Labour leader Jeremy Corbyn, as well as key party hardliners John McDonnell and Ken Livingstone were part of a group of at least 15 senior Labour figures who regularly met with Eastern bloc agents, it is claimed.

Jan Sarkocy, a former Czechoslovak spy, described the MPs as "great sources" for the Czech spy service, the Statni Bezpecnost, and Russia's KGB, reported The Telegraph.

A spokesman for the Labour Party said: "The former Cold War agent Jan Sarkocy is a fantasist, whose claims are entirely false and becoming more 
absurd by the day. These ridiculous smears should be given no credence whatsoever."

The latest claims come after files were found in Statni Bezpecnost archives in Prague this week which revealed the Islington North MP met with a Czech agent three times in the 1980s and was given the codename 'COB'.

Labour described the fresh claims as "absurd", while former Mayor of London Ken Livingstone said they were a "tissue of lies". Shadow chancellor John McDonnell dismissed the claims as "ridiculous".

Corbyn admits meeting Czech agent Sarkocy on a small number of occasions, but denies supplying information to a foreign power.

Sarkocy worked for the Statni Bezpecnost at Czechoslovakia's London embassy from 1986 to 1989, when he was expelled.

He said there was "no question" that Corbyn and the other Labour sources knew that he was a spy.

He described Livingstone as a "good boy" who liked to drink whisky.

He labelled Corbyn as a "smart and polite guy" who was a communist "from the inside", which went "right back to his parents who held similar beliefs".

The former Czech spy alleges that at one meeting Corbyn warned him about British operations by handing him a newspaper cutting showing MI5 was investigating suspected spies.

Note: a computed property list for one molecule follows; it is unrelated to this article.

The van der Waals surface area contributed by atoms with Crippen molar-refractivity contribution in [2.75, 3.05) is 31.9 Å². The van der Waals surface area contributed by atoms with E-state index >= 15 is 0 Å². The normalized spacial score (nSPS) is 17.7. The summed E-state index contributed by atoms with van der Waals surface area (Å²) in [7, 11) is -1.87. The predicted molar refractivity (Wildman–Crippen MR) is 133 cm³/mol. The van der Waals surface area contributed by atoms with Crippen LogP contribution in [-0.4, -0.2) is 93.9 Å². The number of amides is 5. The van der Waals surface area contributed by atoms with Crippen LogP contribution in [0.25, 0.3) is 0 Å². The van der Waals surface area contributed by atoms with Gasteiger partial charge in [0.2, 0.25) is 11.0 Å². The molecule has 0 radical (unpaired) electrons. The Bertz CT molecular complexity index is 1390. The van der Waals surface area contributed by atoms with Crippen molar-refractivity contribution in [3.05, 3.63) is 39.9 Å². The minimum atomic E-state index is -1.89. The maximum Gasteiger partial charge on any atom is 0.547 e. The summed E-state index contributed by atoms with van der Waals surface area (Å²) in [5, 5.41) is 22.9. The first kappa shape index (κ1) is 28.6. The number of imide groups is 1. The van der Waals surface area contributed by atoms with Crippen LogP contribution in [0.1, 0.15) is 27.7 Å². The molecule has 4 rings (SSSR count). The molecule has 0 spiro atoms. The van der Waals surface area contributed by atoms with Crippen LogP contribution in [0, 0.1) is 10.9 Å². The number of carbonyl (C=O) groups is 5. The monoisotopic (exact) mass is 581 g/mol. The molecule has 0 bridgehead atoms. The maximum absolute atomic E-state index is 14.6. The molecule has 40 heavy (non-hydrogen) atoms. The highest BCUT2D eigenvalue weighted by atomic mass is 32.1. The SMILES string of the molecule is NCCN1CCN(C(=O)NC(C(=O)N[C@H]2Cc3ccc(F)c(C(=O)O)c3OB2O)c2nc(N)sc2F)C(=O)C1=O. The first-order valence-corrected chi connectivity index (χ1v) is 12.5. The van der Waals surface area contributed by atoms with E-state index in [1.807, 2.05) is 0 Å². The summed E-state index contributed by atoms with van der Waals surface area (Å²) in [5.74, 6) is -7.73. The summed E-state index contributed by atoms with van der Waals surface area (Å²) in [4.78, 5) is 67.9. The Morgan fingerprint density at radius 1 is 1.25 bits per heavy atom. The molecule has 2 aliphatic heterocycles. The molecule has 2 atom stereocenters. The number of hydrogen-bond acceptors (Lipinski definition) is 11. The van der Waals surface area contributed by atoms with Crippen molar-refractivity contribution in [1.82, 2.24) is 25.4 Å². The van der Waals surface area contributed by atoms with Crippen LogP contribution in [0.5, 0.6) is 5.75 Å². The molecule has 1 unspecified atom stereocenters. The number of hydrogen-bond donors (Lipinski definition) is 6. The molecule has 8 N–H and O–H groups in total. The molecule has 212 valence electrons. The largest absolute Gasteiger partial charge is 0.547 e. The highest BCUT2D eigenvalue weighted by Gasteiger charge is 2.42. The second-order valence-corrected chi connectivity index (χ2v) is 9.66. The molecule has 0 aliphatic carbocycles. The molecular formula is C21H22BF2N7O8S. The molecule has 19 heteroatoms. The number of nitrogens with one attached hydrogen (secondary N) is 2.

Sarkocy said: "From Mr Corbyn we obtained good information that we could use. It is like a crossword."

The former agent added McDonnell, who was deputy leader of the London's local government, the GLC, under Livingstone until becoming an MP in 1997, regularly met a Soviet agent named P. Tibor.

A spokesman for McDonnell said: "These are ridiculous and false allegations. John never met any Czechoslovak or Soviet agent, nor visited the Soviet or Russian embassy and has only visited Guildford once in his life, which was last year for a Labour Party public meeting."

Ken Livingstone said: "Information? What information would I have? I was a backbench MP and didn't have access to anything. It's just a tissue of lies."

He added: "Whisky is not my drink of choice, it's brandy. I have no recollection of meeting anyone from the Czech embassy at all. I do remember meeting people from the Russian 
Embassy."